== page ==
I found it insulting to the honor of the SEC for these guys to sit there and lecture the SEC about short selling being "a force of good" while completely ignoring the very practices that many short sellers are involved in which are highly immoral, unethical, disruptive to the economy, extremely harmful to small innovative companies that are the future of the world economy -- actions which are in my opinion and legal philosophy, criminal.

Nobody spoke about a well known and widely utilized practice of short-and-distort which small companies and Main Street investors have to face every single day. I will elaborate on this theme and give you more detailed feedback at a later date but since I feel this issue is urgent, I had to write to you before finding the time to review and research all the submitted material. As I said in previous letters, the house is on fire -- Main Street needs protection now. Many small innovative companies are abused by short sellers every day and we need your protection against these abuses.

The problem is not only with naked shorting. Reduction in number of fails-to-deliver does not mean the problem of abusive short selling is solved.

Secondly, I found the discussion on whether pre-borrow and hard-locate should be mandated or not a philosophically false question. According to every legal philosophy it is a crime to sell something that is not yours and you have not borrowed. Except of course in this case where we discuss at length whether people should be allowed to sell something that is not theirs and have not concretely borrowed. What an unintelligent and pitiful discussion. This is a core aspect of the corrupted financial markets which the SEC needs to take control of and resolve by mandating immediately -- not after years of discussion and getting lectures from the short sellers themselves how they should be left alone.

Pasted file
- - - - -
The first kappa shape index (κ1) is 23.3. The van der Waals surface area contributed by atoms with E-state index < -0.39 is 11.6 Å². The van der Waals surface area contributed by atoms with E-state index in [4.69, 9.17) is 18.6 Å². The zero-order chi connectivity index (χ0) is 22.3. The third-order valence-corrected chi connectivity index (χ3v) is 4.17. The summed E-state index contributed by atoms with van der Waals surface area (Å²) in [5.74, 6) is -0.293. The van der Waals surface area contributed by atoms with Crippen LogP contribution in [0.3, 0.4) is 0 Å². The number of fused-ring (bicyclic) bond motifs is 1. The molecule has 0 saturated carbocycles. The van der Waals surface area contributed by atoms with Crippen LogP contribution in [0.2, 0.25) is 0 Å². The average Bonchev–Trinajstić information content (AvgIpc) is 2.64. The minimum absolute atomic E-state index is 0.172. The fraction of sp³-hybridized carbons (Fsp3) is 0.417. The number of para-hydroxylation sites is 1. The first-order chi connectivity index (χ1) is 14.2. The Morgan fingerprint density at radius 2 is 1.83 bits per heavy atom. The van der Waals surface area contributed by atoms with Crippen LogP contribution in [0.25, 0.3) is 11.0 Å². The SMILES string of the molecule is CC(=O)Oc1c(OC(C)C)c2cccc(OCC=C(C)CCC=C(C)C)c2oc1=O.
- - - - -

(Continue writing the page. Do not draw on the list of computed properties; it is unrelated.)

Thirdly, regarding disclosure, again, a facet of our corrupted financial system is that short sellers get preferential treatment -- the people who are inherently interested in destruction of hard-working innovative companies are getting preferential treatment to those who invest in those companies and help the economy by doing so.  Another very crooked feature of our markets that the small companies that have to rely on equity markets to raise needed capital have to live with every day is that the SEC is protecting the names of large short sellers who are mostly there, and many are lobbying every day, to have those companies destroyed. This is a fact Madam Chairman. The SEC should disclose large short sellers just as it does large shareholders without any more delay than required for long positions. The current protection is very much against the Main Street which you have said you like to protect. Let's see those words turn into action.

Fourthly, what happened to the uptick rule? Lots of talk but no action.

Lastly, exempting market makers from further regulation is a very bad idea because we have concrete proof that market makers are sometimes in bed with short sellers and large hedgefunds and themselves are engaged in "short and distort". Do not every think that market makers are good boys. There are many instances of their highly immoral and unethical and criminal behavior in the practice of short-and-distort. I can think of one instance of a market maker, whose analyst was publishing faulty research reports to support their large hedgefund short clients. The corruption runs deep. Allowing market makers off the hook will not help the cleanup which is urgently needed.

I will send in a more detailed feedback in writing or video at a later date.